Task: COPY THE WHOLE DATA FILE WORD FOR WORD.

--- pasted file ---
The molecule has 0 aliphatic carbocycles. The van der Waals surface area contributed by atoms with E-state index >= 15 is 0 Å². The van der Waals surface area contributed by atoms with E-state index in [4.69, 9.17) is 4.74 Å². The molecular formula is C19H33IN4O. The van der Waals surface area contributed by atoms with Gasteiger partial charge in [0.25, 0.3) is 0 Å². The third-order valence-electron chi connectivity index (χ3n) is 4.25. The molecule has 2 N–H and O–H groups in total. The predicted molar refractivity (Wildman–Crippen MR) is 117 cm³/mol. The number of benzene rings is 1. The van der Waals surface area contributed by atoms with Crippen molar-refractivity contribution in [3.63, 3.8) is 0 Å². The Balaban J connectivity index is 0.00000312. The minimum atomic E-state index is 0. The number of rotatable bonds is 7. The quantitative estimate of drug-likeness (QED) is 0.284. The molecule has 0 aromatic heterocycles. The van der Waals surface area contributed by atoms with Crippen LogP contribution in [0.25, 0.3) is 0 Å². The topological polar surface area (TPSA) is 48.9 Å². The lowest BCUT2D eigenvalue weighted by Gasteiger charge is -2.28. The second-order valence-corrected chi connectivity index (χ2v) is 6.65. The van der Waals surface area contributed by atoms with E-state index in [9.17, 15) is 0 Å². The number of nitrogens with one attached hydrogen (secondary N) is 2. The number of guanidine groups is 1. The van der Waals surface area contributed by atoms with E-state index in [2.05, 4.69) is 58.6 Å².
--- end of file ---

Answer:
The molecule has 0 aliphatic carbocycles. The van der Waals surface area contributed by atoms with E-state index >= 15 is 0 Å². The van der Waals surface area contributed by atoms with E-state index in [4.69, 9.17) is 4.74 Å². The molecular formula is C19H33IN4O. The van der Waals surface area contributed by atoms with Gasteiger partial charge in [0.25, 0.3) is 0 Å². The third-order valence-electron chi connectivity index (χ3n) is 4.25. The molecule has 2 N–H and O–H groups in total. The predicted molar refractivity (Wildman–Crippen MR) is 117 cm³/mol. The number of benzene rings is 1. The van der Waals surface area contributed by atoms with Crippen molar-refractivity contribution in [3.63, 3.8) is 0 Å². The Balaban J connectivity index is 0.00000312. The minimum atomic E-state index is 0. The number of rotatable bonds is 7. The quantitative estimate of drug-likeness (QED) is 0.284. The molecule has 0 aromatic heterocycles. The van der Waals surface area contributed by atoms with Crippen LogP contribution in [0.25, 0.3) is 0 Å². The topological polar surface area (TPSA) is 48.9 Å². The lowest BCUT2D eigenvalue weighted by Gasteiger charge is -2.28. The second-order valence-corrected chi connectivity index (χ2v) is 6.65. The van der Waals surface area contributed by atoms with E-state index in [9.17, 15) is 0 Å². The number of nitrogens with one attached hydrogen (secondary N) is 2. The number of guanidine groups is 1. The van der Waals surface area contributed by atoms with E-state index in [2.05, 4.69) is 58.6 Å².